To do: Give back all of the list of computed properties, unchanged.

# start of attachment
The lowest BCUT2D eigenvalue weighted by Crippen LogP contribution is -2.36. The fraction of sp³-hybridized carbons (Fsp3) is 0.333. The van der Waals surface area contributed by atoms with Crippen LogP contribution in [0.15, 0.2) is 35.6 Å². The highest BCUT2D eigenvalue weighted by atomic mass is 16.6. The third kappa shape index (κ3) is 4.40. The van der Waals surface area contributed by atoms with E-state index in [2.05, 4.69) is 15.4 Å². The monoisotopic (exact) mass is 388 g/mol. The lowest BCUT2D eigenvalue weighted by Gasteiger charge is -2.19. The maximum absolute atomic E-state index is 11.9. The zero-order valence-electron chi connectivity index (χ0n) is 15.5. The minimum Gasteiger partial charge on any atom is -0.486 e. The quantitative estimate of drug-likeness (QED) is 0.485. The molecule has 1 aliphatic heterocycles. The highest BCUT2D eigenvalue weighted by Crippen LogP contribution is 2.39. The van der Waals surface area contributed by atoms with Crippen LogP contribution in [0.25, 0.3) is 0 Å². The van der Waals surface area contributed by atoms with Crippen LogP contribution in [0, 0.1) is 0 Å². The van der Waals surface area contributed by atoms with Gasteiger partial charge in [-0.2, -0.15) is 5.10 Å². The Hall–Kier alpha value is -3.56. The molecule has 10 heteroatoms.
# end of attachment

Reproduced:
The lowest BCUT2D eigenvalue weighted by Crippen LogP contribution is -2.36. The fraction of sp³-hybridized carbons (Fsp3) is 0.333. The van der Waals surface area contributed by atoms with Crippen LogP contribution in [0.15, 0.2) is 35.6 Å². The highest BCUT2D eigenvalue weighted by atomic mass is 16.6. The third kappa shape index (κ3) is 4.40. The van der Waals surface area contributed by atoms with E-state index in [2.05, 4.69) is 15.4 Å². The monoisotopic (exact) mass is 388 g/mol. The lowest BCUT2D eigenvalue weighted by Gasteiger charge is -2.19. The maximum absolute atomic E-state index is 11.9. The zero-order valence-electron chi connectivity index (χ0n) is 15.5. The minimum Gasteiger partial charge on any atom is -0.486 e. The quantitative estimate of drug-likeness (QED) is 0.485. The molecule has 1 aliphatic heterocycles. The highest BCUT2D eigenvalue weighted by Crippen LogP contribution is 2.39. The van der Waals surface area contributed by atoms with Crippen LogP contribution in [0.25, 0.3) is 0 Å². The van der Waals surface area contributed by atoms with Crippen LogP contribution in [0, 0.1) is 0 Å². The van der Waals surface area contributed by atoms with Gasteiger partial charge in [-0.2, -0.15) is 5.10 Å². The Hall–Kier alpha value is -3.56. The molecule has 10 heteroatoms.